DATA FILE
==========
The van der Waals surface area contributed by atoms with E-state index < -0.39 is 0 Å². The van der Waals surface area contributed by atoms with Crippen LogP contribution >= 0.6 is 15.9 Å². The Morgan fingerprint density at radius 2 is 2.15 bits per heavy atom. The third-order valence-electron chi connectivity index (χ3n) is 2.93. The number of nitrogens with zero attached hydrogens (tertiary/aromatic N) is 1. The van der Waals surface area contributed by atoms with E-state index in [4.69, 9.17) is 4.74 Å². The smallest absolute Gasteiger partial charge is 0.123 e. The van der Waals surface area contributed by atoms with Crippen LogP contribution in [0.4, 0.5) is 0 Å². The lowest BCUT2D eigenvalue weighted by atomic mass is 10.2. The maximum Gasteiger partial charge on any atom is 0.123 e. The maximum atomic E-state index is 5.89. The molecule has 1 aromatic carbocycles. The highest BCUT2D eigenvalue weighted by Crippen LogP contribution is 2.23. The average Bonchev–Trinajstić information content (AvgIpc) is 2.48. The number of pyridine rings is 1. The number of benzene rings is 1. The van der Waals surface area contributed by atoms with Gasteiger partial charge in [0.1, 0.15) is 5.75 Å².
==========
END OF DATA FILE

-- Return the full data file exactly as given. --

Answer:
The van der Waals surface area contributed by atoms with E-state index < -0.39 is 0 Å². The van der Waals surface area contributed by atoms with Crippen LogP contribution >= 0.6 is 15.9 Å². The Morgan fingerprint density at radius 2 is 2.15 bits per heavy atom. The third-order valence-electron chi connectivity index (χ3n) is 2.93. The number of nitrogens with zero attached hydrogens (tertiary/aromatic N) is 1. The van der Waals surface area contributed by atoms with E-state index in [4.69, 9.17) is 4.74 Å². The smallest absolute Gasteiger partial charge is 0.123 e. The van der Waals surface area contributed by atoms with Crippen LogP contribution in [0.4, 0.5) is 0 Å². The lowest BCUT2D eigenvalue weighted by atomic mass is 10.2. The maximum Gasteiger partial charge on any atom is 0.123 e. The maximum atomic E-state index is 5.89. The molecule has 1 aromatic carbocycles. The highest BCUT2D eigenvalue weighted by Crippen LogP contribution is 2.23. The average Bonchev–Trinajstić information content (AvgIpc) is 2.48. The number of pyridine rings is 1. The number of benzene rings is 1. The van der Waals surface area contributed by atoms with Gasteiger partial charge in [0.1, 0.15) is 5.75 Å².